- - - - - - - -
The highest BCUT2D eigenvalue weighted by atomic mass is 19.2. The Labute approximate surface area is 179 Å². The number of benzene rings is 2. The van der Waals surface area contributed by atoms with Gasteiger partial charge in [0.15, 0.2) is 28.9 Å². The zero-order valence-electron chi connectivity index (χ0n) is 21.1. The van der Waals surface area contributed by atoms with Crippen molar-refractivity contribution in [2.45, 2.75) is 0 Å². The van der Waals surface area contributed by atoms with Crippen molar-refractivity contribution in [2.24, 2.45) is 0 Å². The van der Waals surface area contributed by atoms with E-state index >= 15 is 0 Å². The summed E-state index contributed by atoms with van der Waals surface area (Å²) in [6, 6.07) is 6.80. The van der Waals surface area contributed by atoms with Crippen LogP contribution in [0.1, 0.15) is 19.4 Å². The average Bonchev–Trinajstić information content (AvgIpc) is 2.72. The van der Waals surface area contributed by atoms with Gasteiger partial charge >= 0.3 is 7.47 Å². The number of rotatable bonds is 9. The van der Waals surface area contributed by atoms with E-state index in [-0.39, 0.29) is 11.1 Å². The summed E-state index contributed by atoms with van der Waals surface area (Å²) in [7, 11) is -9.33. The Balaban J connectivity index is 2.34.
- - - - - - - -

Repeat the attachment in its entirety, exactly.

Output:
The highest BCUT2D eigenvalue weighted by atomic mass is 19.2. The Labute approximate surface area is 179 Å². The number of benzene rings is 2. The van der Waals surface area contributed by atoms with Gasteiger partial charge in [0.15, 0.2) is 28.9 Å². The zero-order valence-electron chi connectivity index (χ0n) is 21.1. The van der Waals surface area contributed by atoms with Crippen molar-refractivity contribution in [2.45, 2.75) is 0 Å². The van der Waals surface area contributed by atoms with Crippen molar-refractivity contribution in [2.24, 2.45) is 0 Å². The van der Waals surface area contributed by atoms with E-state index >= 15 is 0 Å². The summed E-state index contributed by atoms with van der Waals surface area (Å²) in [6, 6.07) is 6.80. The van der Waals surface area contributed by atoms with Crippen LogP contribution in [0.1, 0.15) is 19.4 Å². The average Bonchev–Trinajstić information content (AvgIpc) is 2.72. The van der Waals surface area contributed by atoms with Gasteiger partial charge >= 0.3 is 7.47 Å². The number of rotatable bonds is 9. The van der Waals surface area contributed by atoms with E-state index in [-0.39, 0.29) is 11.1 Å². The summed E-state index contributed by atoms with van der Waals surface area (Å²) in [7, 11) is -9.33. The Balaban J connectivity index is 2.34.